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Posted by on 2021/05/17 in Guest Writers

 

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The Comics Patrimonialisation of Woodcut Novels

Patrimonialisation as Retcon? – Part 1/3

by Jean-Matthieu Méon

Woodcut novels form a genre of graphic narratives that emerged in Europe at the end of the 1910s with the works of the Belgian Frans Masereel. It was later explored and expanded by several European and Northern American artists, among whom the American Lynd Ward was one of the most influential (Beronä). If the genre waned in the 1950s, its influence has been claimed by diverse artists, especially in the comics field. In recent years, key works of the genre were reprinted in France and they are considered important elements of comics’ heritage.

The three parts of this article analyse this current comics valorisation of decades-old woodcut novels.[1] The theoretical model of patrimonialisation (Davallon) helps to shed light on this process, which relies on a specific relationship with the past, made of both rediscovery and reinvention (part I). The editorial paratext of the current reprints plays here a central role. It’s a means to equate “woodcut novels” and “graphic novels” and to bring together distinct fields of artistic creations (part II). The symbolic stakes of this patrimonialising process are important: for comics and for their publishers, it’s part of a quest for legitimacy and for an artistic autonomy that Masereel and Ward could embody (part III).

Wordless woodcut novels created in the Twenties and the Thirties are enjoying a renewed editorial and critical interest in France. Six “novels in pictures” by Frans Masereel have been reprinted by Martin de Halleux since 2018 and L’Éclaireur, one exhaustive slipcase set of all six of Lynd Ward’s “novels in woodcuts”, was published by Monsieur Toussaint Louverture in 2020 (see list of works cited). But for one exception (in Walker’s anthology), this is the first French edition of Ward’s woodcut novels and only a few of Masereel’s books had been reprinted as individual books in the preceding years by small literary publishers. On the occasion of these reprints, both bodies of works have been praised as forerunners of the modern graphic novels—if not as graphic novels in their own right. Both of them were also selected for the Angoulême festival award dedicated to comics’ heritage: Masereel’s Idée was nominated in 2019 and Ward’s L’Éclaireur won the award in 2021. The place of these works in the history of comics thus seems formally established, as one more milestone in the form’s past. Jean Davallon’s communication approach to heritage (patrimonialisation) offers a heuristic model to describe this process of (re)insertion of woodcut novels in comics history. It also helps to understand its internal logic as well as its specificity: the retrospective look at the past here is as much one of rediscovery as one of reinvention.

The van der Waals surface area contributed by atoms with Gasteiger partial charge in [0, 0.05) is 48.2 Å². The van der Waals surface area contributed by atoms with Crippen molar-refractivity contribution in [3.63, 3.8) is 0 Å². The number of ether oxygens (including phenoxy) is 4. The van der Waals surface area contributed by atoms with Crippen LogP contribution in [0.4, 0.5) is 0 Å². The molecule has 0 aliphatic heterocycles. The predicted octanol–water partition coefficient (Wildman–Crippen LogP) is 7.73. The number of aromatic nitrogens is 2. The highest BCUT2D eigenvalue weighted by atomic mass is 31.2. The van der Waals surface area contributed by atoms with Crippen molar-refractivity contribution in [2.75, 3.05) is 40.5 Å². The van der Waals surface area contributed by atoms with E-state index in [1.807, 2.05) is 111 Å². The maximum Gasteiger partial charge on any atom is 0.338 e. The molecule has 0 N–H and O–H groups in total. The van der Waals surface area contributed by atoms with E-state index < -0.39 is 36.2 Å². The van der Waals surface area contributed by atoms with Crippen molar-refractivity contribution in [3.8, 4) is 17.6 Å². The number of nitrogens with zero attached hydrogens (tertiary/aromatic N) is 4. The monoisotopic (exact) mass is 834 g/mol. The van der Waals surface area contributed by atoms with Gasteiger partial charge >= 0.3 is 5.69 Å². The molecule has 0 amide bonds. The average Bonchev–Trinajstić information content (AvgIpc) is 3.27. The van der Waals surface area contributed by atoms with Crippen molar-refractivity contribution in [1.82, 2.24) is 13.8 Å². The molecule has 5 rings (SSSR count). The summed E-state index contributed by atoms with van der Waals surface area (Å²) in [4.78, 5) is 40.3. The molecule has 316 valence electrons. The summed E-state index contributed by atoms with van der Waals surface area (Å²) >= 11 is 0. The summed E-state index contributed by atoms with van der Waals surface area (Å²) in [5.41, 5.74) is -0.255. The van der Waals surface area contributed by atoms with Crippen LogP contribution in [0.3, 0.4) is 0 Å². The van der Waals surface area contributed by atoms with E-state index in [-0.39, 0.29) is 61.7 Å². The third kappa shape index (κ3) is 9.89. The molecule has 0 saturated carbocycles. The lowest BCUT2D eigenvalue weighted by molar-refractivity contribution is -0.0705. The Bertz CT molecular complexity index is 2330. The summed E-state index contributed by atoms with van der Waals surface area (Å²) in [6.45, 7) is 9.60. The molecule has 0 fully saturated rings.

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Posted by on 2021/05/10 in Guest Writers

 

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The Intermittent ComFor Update for January 2021

By Lukas R. A. Wilde

Whereas Natalie Veith remarked that nothing much had happened or changed during the months before her last ComFor update in early October, unfortunately that statement does certainly no longer hold. The German COVID-19 stats were still exceptionally good around that time, but it has become painfully clear now that we have squandered the relative advantage we had. An early “light lockdown” turned into a stricter one in December and the infection numbers were rising dramatically around New Year’s; they are now only gradually falling after all public life has been shut down. A general (legal) work-from-home order remains a mere recommendation from all our discordant state governments, however. Universities, of course, have long settled for online activities entirely, just like in most other countries around the world. The screens and interfaces of our online platforms and tools feel all too familiar by now, for better or worse. As one of the organizers of October’s (8th–10th) annual Comfor Conference on “Comics & Agency” (together with Vanessa Ossa and Jan-Noël Thon), conducted entirely via Zoom with around 140 registered participants and 45 presenters, I was certainly not only excited about the high quality of papers and discussions despite all circumstances, but also surprised by the lack of technical problems, even in comparison with earlier live events where there’s always a missing Mac adapter, an unreadable USB device, or a PowerPoint presentation that just won’t open right. The same is probably true for classes, at least it has been for mine. There’s again a great amount of teaching on comic books going on in German Universities (as well as in Austria and Switzerland). As usual, ComFor has published a list of comic-related classes on offer during our winter term on its website.

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Posted by on 2021/01/29 in ComFor Updates